A graduate student writes:
What do people think of grad students making their work available online early in their careers? It seems pretty common for students still doing coursework to post paper drafts on Academia.edu, even when the drafts are far from publishable, and I'm not sure if the potential advantages outweigh the potential costs. Having your name known is probably good, as are generating interest in your research, starting conversations with people working in the same area, and maybe showcasing your potential; on the other hand giving people a preview of your immature work might cut the other way if rather than recognizing in it scholarly potential they just see bad grad student papers. Having early drafts online also means that reviewers for a journal can google the title of your paper and see who wrote it, thereby removing anonymity. I recently had a paper of mine show up in a collection of links on a blog I'd never heard of and suddenly Academia.edu was informing me of dozens of views per day. For a moment I was excited, but then I remembered that people were reading a hastily-composed workshop draft. I think the ideas and prose represent me well but there are sections missing and the argument needs substantial work (as I learned when certain parts of it got shredded at the workshop). I thought about taking the paper down and leaving just an abstract, or removing it altogether, but I never made it past worrying. Did I err in leaving it up for public scrutiny?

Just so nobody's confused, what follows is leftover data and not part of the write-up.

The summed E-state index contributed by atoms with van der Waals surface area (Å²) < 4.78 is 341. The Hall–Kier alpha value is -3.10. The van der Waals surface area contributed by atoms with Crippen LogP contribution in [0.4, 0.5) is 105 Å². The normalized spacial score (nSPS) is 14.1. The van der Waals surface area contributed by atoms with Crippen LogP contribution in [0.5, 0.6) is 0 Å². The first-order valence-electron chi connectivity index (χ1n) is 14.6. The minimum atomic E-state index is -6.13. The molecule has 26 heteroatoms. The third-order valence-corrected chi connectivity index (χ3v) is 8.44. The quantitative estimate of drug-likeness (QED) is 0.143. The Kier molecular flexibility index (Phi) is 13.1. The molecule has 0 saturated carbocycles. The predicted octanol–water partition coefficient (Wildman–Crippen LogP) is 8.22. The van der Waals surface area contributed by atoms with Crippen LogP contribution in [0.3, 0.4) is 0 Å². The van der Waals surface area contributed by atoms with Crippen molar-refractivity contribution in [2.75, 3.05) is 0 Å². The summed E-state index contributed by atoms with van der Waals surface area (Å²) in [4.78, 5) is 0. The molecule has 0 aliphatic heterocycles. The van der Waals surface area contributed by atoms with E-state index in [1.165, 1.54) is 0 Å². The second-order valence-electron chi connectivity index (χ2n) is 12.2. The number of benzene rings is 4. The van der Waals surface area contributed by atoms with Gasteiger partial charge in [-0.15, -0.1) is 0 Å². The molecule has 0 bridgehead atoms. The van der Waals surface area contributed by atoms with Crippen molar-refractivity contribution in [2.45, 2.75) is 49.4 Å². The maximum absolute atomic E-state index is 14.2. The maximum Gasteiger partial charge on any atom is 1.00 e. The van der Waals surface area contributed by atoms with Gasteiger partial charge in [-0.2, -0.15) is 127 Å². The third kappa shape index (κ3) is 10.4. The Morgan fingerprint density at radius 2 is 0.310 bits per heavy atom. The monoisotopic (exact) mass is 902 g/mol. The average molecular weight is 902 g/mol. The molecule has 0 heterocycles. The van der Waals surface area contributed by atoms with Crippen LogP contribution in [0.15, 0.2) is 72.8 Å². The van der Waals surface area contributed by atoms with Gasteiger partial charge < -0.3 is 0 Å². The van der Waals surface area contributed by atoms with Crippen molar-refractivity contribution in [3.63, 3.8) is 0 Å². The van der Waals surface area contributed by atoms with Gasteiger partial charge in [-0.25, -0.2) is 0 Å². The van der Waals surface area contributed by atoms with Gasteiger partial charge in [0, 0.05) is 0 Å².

We did touch on aspects of this topic briefly once before, but these questions are more specific. I'll note that this is a major issue in academic law because of the substantial use of SSRN. The question there is when junior faculty or job seekers should put their work on-line; my advice is not to put anything on-line until they think it's ready to be submitted for publication. The reason is simple: first impressions are sticky, and if you put a half-baked piece of work on-line, you're unlikely to get a second chance with that reader. I think the same advice applies to grad students--great to put work on-line that's at a stage where you and the faculty you work with think it's ready (or very close to ready) for submission to a journal, otherwise not.
What do readers think? Faculty, please use your name; students may use a distinctive pseudonym, but must include a valid e-mail address, which will not appear.